A quick descent out of the mountainous region of Monti Sibillini National Park lead us to the Adriatic sea. Beautiful blue skies and abundant sunshine, combined with a powder blue sea should result in hordes of sun worshippers … or this is what we thought. The only sight that met us on the beach in Porto d’Ascoli were endless rows of sun loungers and parasols. It looked like a holiday ghost town. If only the English knew about this September paradise. I’m sure many would love a cheap holiday in the Italian ‘off’ season. We eventually located a wild camping spot right next to the sea, and were rewarded with a pretty sunrise the following morning.
Perugia, a hill top town in Umbria, Italy was our destination for the day. Much to my dismay I was unable to organise a tour of the local chocolate factory. Such factories should be open 24 hours per day by law! I had to console myself with a delicious organic lunch of freshly made pasta and wild boar sauce. We made an effort to work off our indulgent lunch by marching up and down the many Perugian staircases, some of which ultimately lead to nowhere. The town has many pretty sights and plenty of photographic opportunities.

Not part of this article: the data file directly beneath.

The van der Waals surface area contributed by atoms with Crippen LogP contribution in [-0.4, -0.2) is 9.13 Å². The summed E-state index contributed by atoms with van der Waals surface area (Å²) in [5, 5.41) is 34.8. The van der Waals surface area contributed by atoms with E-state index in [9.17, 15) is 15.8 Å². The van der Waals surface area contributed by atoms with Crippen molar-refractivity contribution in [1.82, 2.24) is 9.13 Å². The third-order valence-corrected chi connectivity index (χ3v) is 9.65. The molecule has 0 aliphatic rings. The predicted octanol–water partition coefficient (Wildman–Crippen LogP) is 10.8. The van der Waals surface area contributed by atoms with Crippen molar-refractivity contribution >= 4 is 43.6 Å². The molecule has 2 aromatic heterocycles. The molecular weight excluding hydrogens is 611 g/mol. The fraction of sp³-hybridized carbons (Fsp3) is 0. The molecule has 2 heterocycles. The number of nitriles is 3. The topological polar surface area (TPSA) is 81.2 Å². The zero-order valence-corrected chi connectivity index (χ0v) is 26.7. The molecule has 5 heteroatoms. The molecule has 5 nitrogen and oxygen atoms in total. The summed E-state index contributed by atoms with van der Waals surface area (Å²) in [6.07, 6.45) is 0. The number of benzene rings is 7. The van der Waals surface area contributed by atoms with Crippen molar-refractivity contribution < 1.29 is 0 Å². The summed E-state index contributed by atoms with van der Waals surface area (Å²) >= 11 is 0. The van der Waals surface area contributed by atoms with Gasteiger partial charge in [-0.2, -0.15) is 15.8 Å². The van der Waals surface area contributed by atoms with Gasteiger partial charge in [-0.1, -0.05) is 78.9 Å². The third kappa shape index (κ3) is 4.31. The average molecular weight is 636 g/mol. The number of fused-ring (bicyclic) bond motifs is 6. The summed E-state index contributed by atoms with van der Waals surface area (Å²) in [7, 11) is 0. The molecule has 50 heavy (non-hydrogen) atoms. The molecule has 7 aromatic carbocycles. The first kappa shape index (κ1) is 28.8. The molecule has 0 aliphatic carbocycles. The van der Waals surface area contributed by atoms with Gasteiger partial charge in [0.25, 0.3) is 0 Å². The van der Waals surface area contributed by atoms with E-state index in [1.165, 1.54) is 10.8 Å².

After our feet could take no more traipsing around we made a quick detour to Deruta, also in Umbria. This little town is famous for its handmade ceramics. The main street is riddled with shops selling their wares. Many allow you to observe the artists as they create their beautiful ceramics, but photography is strictly forbidden so the only shots Dave came away with was of tiles laid into the pavement.
Our festival luck is improving! Hungry for lunch we were on the look out for somewhere to stop for a bite and noticed a sign advertising a ‘Sommerfest’. The local village square was closed to traffic as benches had been laid out for hearty lunches accompanied by the sound of Bavarian folk music. The band members were fully kitted out in Leiderhosen and many villagers had also donned traditional dress. The best bit was when the children from the village did a traditional bavarian folk dance with much leaping and twirling and pouting and picking of noses.